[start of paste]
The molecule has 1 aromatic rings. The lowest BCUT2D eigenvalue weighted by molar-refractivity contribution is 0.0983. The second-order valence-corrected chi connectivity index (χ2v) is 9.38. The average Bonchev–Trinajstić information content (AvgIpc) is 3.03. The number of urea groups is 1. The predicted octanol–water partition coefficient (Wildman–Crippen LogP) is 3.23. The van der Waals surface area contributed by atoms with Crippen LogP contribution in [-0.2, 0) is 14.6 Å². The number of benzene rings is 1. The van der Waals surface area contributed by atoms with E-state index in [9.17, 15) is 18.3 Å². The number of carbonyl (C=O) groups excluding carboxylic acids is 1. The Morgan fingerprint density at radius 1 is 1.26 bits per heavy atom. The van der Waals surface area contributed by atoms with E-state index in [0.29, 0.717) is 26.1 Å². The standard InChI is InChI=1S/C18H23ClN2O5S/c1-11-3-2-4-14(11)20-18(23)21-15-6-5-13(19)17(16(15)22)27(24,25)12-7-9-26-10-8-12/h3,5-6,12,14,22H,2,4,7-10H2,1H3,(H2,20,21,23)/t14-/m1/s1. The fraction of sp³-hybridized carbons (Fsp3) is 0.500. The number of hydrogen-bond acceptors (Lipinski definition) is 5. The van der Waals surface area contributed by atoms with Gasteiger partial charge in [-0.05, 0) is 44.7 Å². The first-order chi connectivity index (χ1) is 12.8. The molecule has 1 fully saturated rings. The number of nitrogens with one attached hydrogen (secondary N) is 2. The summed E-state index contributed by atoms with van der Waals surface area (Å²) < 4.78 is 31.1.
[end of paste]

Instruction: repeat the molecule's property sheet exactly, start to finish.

The molecule has 1 aromatic rings. The lowest BCUT2D eigenvalue weighted by molar-refractivity contribution is 0.0983. The second-order valence-corrected chi connectivity index (χ2v) is 9.38. The average Bonchev–Trinajstić information content (AvgIpc) is 3.03. The number of urea groups is 1. The predicted octanol–water partition coefficient (Wildman–Crippen LogP) is 3.23. The van der Waals surface area contributed by atoms with Crippen LogP contribution in [-0.2, 0) is 14.6 Å². The number of benzene rings is 1. The van der Waals surface area contributed by atoms with E-state index in [9.17, 15) is 18.3 Å². The number of carbonyl (C=O) groups excluding carboxylic acids is 1. The Morgan fingerprint density at radius 1 is 1.26 bits per heavy atom. The van der Waals surface area contributed by atoms with E-state index in [0.29, 0.717) is 26.1 Å². The standard InChI is InChI=1S/C18H23ClN2O5S/c1-11-3-2-4-14(11)20-18(23)21-15-6-5-13(19)17(16(15)22)27(24,25)12-7-9-26-10-8-12/h3,5-6,12,14,22H,2,4,7-10H2,1H3,(H2,20,21,23)/t14-/m1/s1. The fraction of sp³-hybridized carbons (Fsp3) is 0.500. The number of hydrogen-bond acceptors (Lipinski definition) is 5. The van der Waals surface area contributed by atoms with Gasteiger partial charge in [-0.05, 0) is 44.7 Å². The first-order chi connectivity index (χ1) is 12.8. The molecule has 1 fully saturated rings. The number of nitrogens with one attached hydrogen (secondary N) is 2. The summed E-state index contributed by atoms with van der Waals surface area (Å²) < 4.78 is 31.1.